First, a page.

In FIG. 1, casing 1 includes horizontal part 1a disposed in the longitudinal direction of a vehicle (sideways in the figure) and inclined part lb diagonally extending upwards from one end of horizontal part 1a. Within the cylindrical space defined by horizontal part 1a is disposed metal mass body 2 that includes a holding member, a holding release member and a pull-in member. At the front end of mass body 2 is formed flange 21. The outer periphery of flange 21 is disposed proximate to inner peripheral wall if of horizontal part 1a.

At the rear end of the inner space defined by horizontal part 1a of casing 1, cylindrical holder 3 is disposed that includes a supporting member with its outer periphery being proximate to inner peripheral wall 1f. Flange part 31 of holder 3 formed at the front end thereof is positioned within recessed part 1d annularly formed in an intermediate position in inner peripheral wall 1f of horizontal part 1a. Within recessed part 1d, coil spring 9 is disposed. Coil spring 9 has a weak spring force between flange part 31 and front end wall 1g of recessed part 1d. Cylindrical holder 3 is pressed backwards by the coil spring 9 and held in the position illustrated in FIG. 1 with flange part 31 being in contact with rear end wall 1h of recessed part 1d.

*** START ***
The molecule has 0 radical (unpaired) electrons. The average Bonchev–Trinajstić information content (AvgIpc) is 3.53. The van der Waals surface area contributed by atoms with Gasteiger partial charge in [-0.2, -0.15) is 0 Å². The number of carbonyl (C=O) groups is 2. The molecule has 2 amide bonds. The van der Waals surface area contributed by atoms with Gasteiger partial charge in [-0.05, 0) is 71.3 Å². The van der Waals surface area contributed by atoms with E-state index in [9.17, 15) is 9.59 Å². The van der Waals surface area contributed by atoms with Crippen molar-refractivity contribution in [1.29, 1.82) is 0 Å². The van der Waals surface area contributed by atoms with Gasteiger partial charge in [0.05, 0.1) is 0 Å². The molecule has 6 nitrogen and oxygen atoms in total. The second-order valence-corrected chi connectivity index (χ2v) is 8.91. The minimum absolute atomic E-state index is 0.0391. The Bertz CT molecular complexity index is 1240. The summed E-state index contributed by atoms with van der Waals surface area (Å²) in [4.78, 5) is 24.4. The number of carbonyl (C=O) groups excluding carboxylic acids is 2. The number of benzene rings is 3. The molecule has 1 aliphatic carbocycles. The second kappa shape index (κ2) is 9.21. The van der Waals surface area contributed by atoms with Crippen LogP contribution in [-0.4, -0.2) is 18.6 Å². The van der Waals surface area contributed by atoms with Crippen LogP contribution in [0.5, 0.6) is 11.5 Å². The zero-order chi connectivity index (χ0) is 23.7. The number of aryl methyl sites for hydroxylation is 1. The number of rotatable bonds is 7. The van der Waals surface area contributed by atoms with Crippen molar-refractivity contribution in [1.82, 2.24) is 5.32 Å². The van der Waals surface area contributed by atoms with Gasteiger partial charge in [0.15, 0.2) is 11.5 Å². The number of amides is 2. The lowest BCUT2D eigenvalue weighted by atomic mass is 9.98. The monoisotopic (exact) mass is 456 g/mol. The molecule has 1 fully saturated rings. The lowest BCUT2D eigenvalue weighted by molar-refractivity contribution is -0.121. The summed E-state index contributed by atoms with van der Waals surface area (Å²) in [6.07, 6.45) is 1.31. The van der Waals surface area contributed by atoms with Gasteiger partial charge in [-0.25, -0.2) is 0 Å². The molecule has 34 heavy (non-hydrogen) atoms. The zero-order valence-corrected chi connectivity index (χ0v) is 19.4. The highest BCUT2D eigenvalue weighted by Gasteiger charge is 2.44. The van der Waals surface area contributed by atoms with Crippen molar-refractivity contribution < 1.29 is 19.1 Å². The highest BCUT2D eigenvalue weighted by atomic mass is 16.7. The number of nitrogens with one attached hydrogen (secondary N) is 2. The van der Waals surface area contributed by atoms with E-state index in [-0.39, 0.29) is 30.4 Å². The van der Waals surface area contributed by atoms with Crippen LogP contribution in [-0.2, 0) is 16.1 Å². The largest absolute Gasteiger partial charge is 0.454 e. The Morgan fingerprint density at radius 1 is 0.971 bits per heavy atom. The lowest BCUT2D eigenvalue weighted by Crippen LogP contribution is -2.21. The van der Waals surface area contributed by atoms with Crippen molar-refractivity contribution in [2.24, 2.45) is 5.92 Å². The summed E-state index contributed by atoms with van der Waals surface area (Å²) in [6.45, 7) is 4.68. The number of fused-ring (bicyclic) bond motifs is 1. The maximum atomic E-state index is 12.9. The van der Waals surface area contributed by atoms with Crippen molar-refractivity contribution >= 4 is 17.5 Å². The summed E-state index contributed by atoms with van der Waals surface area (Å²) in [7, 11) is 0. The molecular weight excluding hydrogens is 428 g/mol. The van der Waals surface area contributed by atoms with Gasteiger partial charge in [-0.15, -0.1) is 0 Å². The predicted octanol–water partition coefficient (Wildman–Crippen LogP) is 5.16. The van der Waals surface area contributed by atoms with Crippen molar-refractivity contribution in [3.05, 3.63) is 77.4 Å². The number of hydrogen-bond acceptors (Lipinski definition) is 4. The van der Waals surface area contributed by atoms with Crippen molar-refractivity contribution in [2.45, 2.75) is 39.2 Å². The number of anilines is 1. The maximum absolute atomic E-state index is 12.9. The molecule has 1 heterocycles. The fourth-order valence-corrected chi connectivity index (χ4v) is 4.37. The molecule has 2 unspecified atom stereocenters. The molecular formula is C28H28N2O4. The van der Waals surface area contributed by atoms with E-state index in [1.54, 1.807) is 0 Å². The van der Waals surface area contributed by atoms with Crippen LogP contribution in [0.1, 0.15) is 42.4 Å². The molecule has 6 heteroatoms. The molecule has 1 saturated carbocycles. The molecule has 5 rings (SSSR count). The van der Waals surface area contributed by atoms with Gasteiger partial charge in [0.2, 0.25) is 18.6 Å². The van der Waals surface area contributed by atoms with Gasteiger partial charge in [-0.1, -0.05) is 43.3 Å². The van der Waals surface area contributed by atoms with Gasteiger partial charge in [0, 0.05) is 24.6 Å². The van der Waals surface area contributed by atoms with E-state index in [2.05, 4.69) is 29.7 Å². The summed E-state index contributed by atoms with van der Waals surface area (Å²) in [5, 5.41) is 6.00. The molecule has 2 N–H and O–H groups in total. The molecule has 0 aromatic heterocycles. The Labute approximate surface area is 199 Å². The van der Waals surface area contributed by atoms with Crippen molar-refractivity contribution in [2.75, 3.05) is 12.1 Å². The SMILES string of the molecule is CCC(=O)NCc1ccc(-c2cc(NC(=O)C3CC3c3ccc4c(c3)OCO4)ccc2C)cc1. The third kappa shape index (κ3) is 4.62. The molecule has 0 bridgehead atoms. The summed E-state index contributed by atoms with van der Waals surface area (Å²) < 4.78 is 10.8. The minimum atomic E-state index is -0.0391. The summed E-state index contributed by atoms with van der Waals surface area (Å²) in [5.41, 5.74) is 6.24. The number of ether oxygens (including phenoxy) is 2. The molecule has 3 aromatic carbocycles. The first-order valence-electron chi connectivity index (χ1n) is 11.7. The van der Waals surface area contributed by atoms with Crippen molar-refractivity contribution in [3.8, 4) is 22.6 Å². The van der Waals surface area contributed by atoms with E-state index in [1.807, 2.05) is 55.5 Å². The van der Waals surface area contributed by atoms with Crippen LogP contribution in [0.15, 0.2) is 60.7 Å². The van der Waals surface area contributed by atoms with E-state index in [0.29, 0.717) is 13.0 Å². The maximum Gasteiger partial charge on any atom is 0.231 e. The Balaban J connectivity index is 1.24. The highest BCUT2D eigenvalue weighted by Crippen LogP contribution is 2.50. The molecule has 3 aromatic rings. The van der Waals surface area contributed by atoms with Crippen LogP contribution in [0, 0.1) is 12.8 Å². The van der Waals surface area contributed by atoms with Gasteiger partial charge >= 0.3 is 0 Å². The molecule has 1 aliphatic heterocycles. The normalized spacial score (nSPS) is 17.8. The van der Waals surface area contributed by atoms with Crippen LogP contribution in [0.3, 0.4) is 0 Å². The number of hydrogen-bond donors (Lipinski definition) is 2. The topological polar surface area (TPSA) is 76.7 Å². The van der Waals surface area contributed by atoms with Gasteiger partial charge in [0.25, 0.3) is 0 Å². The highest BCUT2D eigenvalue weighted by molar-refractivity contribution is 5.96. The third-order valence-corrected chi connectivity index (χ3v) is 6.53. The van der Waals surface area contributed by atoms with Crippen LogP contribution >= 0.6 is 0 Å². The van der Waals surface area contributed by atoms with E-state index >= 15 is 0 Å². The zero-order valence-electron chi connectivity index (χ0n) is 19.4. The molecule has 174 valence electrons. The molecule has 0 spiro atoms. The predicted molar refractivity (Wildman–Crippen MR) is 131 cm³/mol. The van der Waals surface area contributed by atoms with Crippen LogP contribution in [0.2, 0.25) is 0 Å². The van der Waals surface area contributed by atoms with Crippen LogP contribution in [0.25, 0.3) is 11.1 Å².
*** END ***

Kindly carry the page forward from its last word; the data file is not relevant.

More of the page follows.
Flat connecting part 22 protrudes from the rear end of mass body 2. The upper and lower faces of flat connecting part 22 are fixed with the base ends of plate springs 4A and 4B respectively. Plate springs 4A and 4B are inclined upwards and downwards, respectively, so that the gap therebetween becomes gradually wider towards the rear tip ends thereof. The tip ends of both plate springs 4A and 4B are bent to be horizontal and are fixed with inside stoppers 5B and outside stoppers 5A on the upper and lower faces thereof respectively. A locking part includes stoppers 5A and 5B, which hold plate springs 4A and 4B.

On the rear end wall (not numbered) of the inner space defined by horizontal part 1a, guide projection 1c is formed in the center of the wall. Retainer 7 fits over guide projection 1c. Retainer 7 is pressed forwards by coil spring 8 disposed at the back thereof. The flange part of retainer 7 contacts stopper plate 18 protruding from inner peripheral wall 1f of horizontal part 1a. Retainer 7 includes a regulating member.

As illustrated in FIG. 1, inside stoppers 5B contact the outer periphery of retainer 7, while outside stoppers 5A are in contact with rear end face 3a of holder 3. In this way, inside stoppers 5B and outside stoppers 5A are held between retainer 7 and holder 3.